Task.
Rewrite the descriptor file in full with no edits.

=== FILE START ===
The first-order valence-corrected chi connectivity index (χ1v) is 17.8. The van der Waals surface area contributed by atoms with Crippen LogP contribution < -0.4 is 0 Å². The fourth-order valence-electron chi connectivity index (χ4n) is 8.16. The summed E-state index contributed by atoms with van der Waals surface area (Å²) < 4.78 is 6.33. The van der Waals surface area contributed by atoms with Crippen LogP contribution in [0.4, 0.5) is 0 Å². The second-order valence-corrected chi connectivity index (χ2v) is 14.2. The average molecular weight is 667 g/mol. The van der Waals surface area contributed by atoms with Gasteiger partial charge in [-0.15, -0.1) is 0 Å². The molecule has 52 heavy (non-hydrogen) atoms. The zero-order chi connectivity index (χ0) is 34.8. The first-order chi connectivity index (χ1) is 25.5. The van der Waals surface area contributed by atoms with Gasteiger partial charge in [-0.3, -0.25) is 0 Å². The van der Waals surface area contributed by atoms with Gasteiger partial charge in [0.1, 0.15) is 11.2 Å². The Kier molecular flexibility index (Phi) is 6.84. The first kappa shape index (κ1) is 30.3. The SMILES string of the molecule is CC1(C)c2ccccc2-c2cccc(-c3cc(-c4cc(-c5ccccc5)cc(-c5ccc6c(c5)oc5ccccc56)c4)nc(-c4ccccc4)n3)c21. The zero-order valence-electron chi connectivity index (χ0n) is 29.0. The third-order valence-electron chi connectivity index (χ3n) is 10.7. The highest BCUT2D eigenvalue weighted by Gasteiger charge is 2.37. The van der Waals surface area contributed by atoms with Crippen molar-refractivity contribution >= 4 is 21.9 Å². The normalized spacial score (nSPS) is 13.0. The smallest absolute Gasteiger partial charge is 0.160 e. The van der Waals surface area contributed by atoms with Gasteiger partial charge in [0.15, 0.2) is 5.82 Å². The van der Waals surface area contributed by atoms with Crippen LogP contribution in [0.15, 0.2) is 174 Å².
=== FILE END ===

The first-order valence-corrected chi connectivity index (χ1v) is 17.8. The van der Waals surface area contributed by atoms with Crippen LogP contribution < -0.4 is 0 Å². The fourth-order valence-electron chi connectivity index (χ4n) is 8.16. The summed E-state index contributed by atoms with van der Waals surface area (Å²) < 4.78 is 6.33. The van der Waals surface area contributed by atoms with Crippen LogP contribution in [0.4, 0.5) is 0 Å². The second-order valence-corrected chi connectivity index (χ2v) is 14.2. The average molecular weight is 667 g/mol. The van der Waals surface area contributed by atoms with Gasteiger partial charge in [-0.15, -0.1) is 0 Å². The molecule has 52 heavy (non-hydrogen) atoms. The zero-order chi connectivity index (χ0) is 34.8. The first-order chi connectivity index (χ1) is 25.5. The van der Waals surface area contributed by atoms with Gasteiger partial charge in [-0.3, -0.25) is 0 Å². The van der Waals surface area contributed by atoms with Gasteiger partial charge in [0.1, 0.15) is 11.2 Å². The Kier molecular flexibility index (Phi) is 6.84. The first kappa shape index (κ1) is 30.3. The SMILES string of the molecule is CC1(C)c2ccccc2-c2cccc(-c3cc(-c4cc(-c5ccccc5)cc(-c5ccc6c(c5)oc5ccccc56)c4)nc(-c4ccccc4)n3)c21. The zero-order valence-electron chi connectivity index (χ0n) is 29.0. The third-order valence-electron chi connectivity index (χ3n) is 10.7. The highest BCUT2D eigenvalue weighted by Gasteiger charge is 2.37. The van der Waals surface area contributed by atoms with Crippen molar-refractivity contribution >= 4 is 21.9 Å². The normalized spacial score (nSPS) is 13.0. The smallest absolute Gasteiger partial charge is 0.160 e. The van der Waals surface area contributed by atoms with Gasteiger partial charge in [0.15, 0.2) is 5.82 Å². The van der Waals surface area contributed by atoms with Crippen LogP contribution in [0.15, 0.2) is 174 Å².